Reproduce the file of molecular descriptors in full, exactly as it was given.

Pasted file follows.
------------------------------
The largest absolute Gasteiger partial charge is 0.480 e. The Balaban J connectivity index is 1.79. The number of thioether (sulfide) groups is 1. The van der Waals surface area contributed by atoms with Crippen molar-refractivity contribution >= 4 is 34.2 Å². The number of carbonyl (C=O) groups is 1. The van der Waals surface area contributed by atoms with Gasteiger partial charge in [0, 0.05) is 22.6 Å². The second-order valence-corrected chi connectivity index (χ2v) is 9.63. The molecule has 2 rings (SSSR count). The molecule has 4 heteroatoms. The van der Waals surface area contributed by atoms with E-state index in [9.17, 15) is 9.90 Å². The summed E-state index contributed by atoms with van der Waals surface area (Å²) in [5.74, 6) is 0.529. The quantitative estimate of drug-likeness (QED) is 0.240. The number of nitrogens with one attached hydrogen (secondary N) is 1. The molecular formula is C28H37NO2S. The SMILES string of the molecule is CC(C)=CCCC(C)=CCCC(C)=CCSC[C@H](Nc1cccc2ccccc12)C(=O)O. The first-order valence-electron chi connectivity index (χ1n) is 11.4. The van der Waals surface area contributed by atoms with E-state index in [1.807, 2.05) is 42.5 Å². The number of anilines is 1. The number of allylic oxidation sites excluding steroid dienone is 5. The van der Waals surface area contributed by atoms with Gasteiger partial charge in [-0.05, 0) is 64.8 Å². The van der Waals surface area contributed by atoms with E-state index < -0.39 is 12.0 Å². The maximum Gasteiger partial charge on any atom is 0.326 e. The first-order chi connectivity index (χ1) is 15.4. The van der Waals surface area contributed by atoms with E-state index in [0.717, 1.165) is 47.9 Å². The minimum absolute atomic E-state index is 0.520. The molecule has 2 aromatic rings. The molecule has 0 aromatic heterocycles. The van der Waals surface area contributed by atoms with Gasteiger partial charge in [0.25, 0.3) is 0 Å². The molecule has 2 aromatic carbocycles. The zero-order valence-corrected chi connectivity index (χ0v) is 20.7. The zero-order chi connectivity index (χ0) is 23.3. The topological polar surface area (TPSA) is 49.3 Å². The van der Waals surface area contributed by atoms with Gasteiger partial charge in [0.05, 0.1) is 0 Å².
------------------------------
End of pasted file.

The largest absolute Gasteiger partial charge is 0.480 e. The Balaban J connectivity index is 1.79. The number of thioether (sulfide) groups is 1. The van der Waals surface area contributed by atoms with Crippen molar-refractivity contribution >= 4 is 34.2 Å². The number of carbonyl (C=O) groups is 1. The van der Waals surface area contributed by atoms with Gasteiger partial charge in [0, 0.05) is 22.6 Å². The second-order valence-corrected chi connectivity index (χ2v) is 9.63. The molecule has 2 rings (SSSR count). The molecule has 4 heteroatoms. The van der Waals surface area contributed by atoms with E-state index in [9.17, 15) is 9.90 Å². The summed E-state index contributed by atoms with van der Waals surface area (Å²) in [5.74, 6) is 0.529. The quantitative estimate of drug-likeness (QED) is 0.240. The number of nitrogens with one attached hydrogen (secondary N) is 1. The molecular formula is C28H37NO2S. The SMILES string of the molecule is CC(C)=CCCC(C)=CCCC(C)=CCSC[C@H](Nc1cccc2ccccc12)C(=O)O. The first-order valence-electron chi connectivity index (χ1n) is 11.4. The van der Waals surface area contributed by atoms with E-state index in [1.807, 2.05) is 42.5 Å². The number of anilines is 1. The number of allylic oxidation sites excluding steroid dienone is 5. The van der Waals surface area contributed by atoms with Gasteiger partial charge in [-0.05, 0) is 64.8 Å². The van der Waals surface area contributed by atoms with E-state index < -0.39 is 12.0 Å². The maximum Gasteiger partial charge on any atom is 0.326 e. The first-order chi connectivity index (χ1) is 15.4. The van der Waals surface area contributed by atoms with E-state index in [0.717, 1.165) is 47.9 Å². The minimum absolute atomic E-state index is 0.520. The molecule has 2 aromatic rings. The molecule has 0 aromatic heterocycles. The van der Waals surface area contributed by atoms with Gasteiger partial charge in [0.25, 0.3) is 0 Å². The molecule has 2 aromatic carbocycles. The zero-order valence-corrected chi connectivity index (χ0v) is 20.7. The zero-order chi connectivity index (χ0) is 23.3. The topological polar surface area (TPSA) is 49.3 Å². The van der Waals surface area contributed by atoms with Gasteiger partial charge in [0.05, 0.1) is 0 Å².